To take another example, this time from the world of entertainment, till recently music or movies were disseminated by established channels. It was owned, controlled and sold. You Tube is changing it and making it more anarchic. Not only does it allow the amateur or the enthusiast to put out his/her favourite bits and pieces of film, humour or whatever for the amusement -- or the boredom -- of the rest of the world, it also provides an outlet for his own creativity as well.

It is a platform for you to mount and broadcast whatever pleases you and is virtually free. And damn the consequences! Hence the character of Web 2.0 in terms of 'let a billion voices, noises, music, movies, farce and nonsense find outlet'. And there are other ventures such as My Space to project ones profile, Flickr to share photos or images, 'twitter' to tweet like a bird to be heard by friends and so on supposedly to build bonds in the cyber space.

The implications of all this are yet to be fully understood. They were sufficiently significant to make the Time magazine decide that the Person of the Year in 2006 was 'YOU' -- you as a user, creator, collaborator in all this community activity.

Is all this unalloyed good, even without going into the troubling question of how many people can really partake in the process which depends on the access to computer, bandwidth and digital capabilities? One is not very sure. The social and psychological ramifications of Web 2.0 are still to be seen.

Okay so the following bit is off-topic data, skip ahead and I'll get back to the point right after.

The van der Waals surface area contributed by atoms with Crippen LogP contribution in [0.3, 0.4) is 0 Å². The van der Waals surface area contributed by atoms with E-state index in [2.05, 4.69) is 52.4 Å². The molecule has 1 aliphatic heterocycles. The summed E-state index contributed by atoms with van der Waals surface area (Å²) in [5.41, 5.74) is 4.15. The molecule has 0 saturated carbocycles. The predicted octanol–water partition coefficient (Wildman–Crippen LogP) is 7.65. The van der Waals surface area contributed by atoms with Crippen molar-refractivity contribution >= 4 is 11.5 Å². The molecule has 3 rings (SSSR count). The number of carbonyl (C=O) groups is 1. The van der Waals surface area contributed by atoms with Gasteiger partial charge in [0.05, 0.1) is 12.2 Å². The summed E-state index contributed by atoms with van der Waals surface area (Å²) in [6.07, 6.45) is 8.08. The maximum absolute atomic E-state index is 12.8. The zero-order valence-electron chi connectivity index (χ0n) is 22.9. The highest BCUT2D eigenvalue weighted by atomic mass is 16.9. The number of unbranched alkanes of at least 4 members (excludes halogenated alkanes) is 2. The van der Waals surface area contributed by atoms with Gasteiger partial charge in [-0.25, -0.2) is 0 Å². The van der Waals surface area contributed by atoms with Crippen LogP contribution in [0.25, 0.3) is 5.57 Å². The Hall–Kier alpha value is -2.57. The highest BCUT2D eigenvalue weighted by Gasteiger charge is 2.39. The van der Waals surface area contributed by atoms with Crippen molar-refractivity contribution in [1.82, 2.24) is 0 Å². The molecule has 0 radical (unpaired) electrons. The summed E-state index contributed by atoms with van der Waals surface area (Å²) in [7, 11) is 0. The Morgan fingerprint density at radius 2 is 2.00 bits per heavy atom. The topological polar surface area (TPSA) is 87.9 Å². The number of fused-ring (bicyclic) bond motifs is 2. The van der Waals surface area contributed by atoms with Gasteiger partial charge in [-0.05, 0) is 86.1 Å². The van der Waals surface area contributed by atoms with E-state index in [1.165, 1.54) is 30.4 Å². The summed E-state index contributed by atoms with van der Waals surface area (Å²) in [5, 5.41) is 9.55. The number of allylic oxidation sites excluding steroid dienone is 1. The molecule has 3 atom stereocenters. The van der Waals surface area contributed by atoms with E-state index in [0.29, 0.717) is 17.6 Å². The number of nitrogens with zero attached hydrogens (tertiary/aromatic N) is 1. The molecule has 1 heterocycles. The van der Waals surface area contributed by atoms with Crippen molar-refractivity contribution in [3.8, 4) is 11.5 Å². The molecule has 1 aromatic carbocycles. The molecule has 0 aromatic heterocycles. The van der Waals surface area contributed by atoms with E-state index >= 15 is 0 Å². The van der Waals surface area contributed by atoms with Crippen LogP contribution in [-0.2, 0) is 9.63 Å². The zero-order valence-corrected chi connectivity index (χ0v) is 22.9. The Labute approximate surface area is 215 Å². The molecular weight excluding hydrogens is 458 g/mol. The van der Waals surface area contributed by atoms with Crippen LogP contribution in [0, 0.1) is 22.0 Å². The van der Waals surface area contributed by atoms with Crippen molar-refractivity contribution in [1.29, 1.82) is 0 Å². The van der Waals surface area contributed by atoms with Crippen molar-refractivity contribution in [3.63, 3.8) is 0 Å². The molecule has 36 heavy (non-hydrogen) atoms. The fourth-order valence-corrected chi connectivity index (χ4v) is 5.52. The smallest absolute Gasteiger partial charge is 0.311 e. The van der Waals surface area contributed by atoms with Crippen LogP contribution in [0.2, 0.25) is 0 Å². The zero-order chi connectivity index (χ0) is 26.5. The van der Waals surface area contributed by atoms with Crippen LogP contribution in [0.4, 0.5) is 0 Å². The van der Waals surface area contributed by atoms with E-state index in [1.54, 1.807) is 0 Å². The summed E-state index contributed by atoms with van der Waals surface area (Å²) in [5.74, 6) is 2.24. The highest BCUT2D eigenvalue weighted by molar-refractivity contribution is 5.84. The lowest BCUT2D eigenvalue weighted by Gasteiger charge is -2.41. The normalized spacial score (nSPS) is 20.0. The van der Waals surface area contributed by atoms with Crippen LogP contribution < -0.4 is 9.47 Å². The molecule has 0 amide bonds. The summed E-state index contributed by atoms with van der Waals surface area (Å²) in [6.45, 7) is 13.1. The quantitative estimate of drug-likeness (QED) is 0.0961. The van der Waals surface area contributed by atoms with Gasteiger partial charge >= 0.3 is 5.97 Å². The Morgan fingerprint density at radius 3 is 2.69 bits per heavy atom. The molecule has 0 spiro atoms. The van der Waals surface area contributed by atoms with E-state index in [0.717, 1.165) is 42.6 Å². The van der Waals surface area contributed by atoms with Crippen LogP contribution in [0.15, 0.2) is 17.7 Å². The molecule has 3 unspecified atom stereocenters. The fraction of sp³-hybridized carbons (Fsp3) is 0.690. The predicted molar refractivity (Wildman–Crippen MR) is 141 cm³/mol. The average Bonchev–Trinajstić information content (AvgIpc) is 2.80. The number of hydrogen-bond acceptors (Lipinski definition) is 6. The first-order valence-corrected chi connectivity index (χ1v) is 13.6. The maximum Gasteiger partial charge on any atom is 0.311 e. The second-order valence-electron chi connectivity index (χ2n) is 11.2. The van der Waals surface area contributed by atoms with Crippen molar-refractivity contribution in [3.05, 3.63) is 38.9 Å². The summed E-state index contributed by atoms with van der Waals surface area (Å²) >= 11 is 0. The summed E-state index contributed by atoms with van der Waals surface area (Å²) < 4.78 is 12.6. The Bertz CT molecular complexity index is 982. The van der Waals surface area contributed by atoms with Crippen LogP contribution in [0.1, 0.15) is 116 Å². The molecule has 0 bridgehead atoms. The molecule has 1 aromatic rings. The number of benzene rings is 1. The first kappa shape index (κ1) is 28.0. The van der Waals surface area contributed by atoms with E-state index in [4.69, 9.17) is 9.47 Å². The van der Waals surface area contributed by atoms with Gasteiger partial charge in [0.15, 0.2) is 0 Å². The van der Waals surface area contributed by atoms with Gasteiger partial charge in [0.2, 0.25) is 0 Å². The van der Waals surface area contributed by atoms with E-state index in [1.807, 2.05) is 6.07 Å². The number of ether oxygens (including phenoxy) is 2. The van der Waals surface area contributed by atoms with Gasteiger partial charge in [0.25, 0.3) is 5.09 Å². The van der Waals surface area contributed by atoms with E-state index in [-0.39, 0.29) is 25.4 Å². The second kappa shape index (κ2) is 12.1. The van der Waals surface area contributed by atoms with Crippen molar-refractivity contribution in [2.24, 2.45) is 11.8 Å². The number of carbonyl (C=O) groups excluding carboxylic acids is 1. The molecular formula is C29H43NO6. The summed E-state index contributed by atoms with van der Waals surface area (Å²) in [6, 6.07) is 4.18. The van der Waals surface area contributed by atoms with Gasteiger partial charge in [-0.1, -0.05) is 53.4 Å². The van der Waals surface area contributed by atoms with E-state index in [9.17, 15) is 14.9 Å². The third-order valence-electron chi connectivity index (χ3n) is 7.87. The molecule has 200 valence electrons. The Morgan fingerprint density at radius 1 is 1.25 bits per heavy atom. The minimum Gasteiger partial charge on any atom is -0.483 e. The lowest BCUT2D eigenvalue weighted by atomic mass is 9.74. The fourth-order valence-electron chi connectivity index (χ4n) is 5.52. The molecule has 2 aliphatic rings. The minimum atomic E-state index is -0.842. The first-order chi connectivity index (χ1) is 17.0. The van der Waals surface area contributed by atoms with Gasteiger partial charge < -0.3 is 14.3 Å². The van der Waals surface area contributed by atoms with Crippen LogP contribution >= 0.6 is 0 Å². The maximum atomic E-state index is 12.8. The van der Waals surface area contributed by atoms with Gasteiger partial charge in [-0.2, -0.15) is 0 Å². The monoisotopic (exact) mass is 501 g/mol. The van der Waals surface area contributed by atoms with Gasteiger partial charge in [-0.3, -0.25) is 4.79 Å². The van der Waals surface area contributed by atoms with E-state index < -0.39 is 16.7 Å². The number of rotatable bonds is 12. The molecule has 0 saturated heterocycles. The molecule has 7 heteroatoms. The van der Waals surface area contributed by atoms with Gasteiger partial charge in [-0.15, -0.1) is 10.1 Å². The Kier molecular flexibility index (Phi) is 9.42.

A few points can be made, however, at this early stage. On the positive side, there are the participatory and liberating aspects: in Web 2.0 applications every one has a voice, a potential audience and is free to participate -- be it e bay or Wikipedia or You Tube or a Blog. These act as enablers allowing you to communicate, connect, broadcast etc earning you applause or ridicule.

On the other hand is the disregard for expertise or reliability that such a free for all, results in. In the babble of voices, the caution and consideration vanishes and accuracy is sacrificed for speed.

On the social side, networks such as Facebook or MySpace may create a vast net of cyber friends, but in the process may dilute the intimacy and authenticity of real face-to-face friendships. As it is said, 'the net brings distant friends closer but drives close friends somewhat distant'. The cyber world can get so addictive that the real world loses its hold, sometimes.

But these are some preliminary observations. It is early days as yet and what is certain is that like all technology Web 2.0 will irrevocably and irreversibly change the way we interact with the Web and with each other. Where it will take Rohit and his generation is not for us to know, just as yet.

B S Prakash is India's Consul General in San Francisco and can be reached at cg@cgisf.org


B S Prakash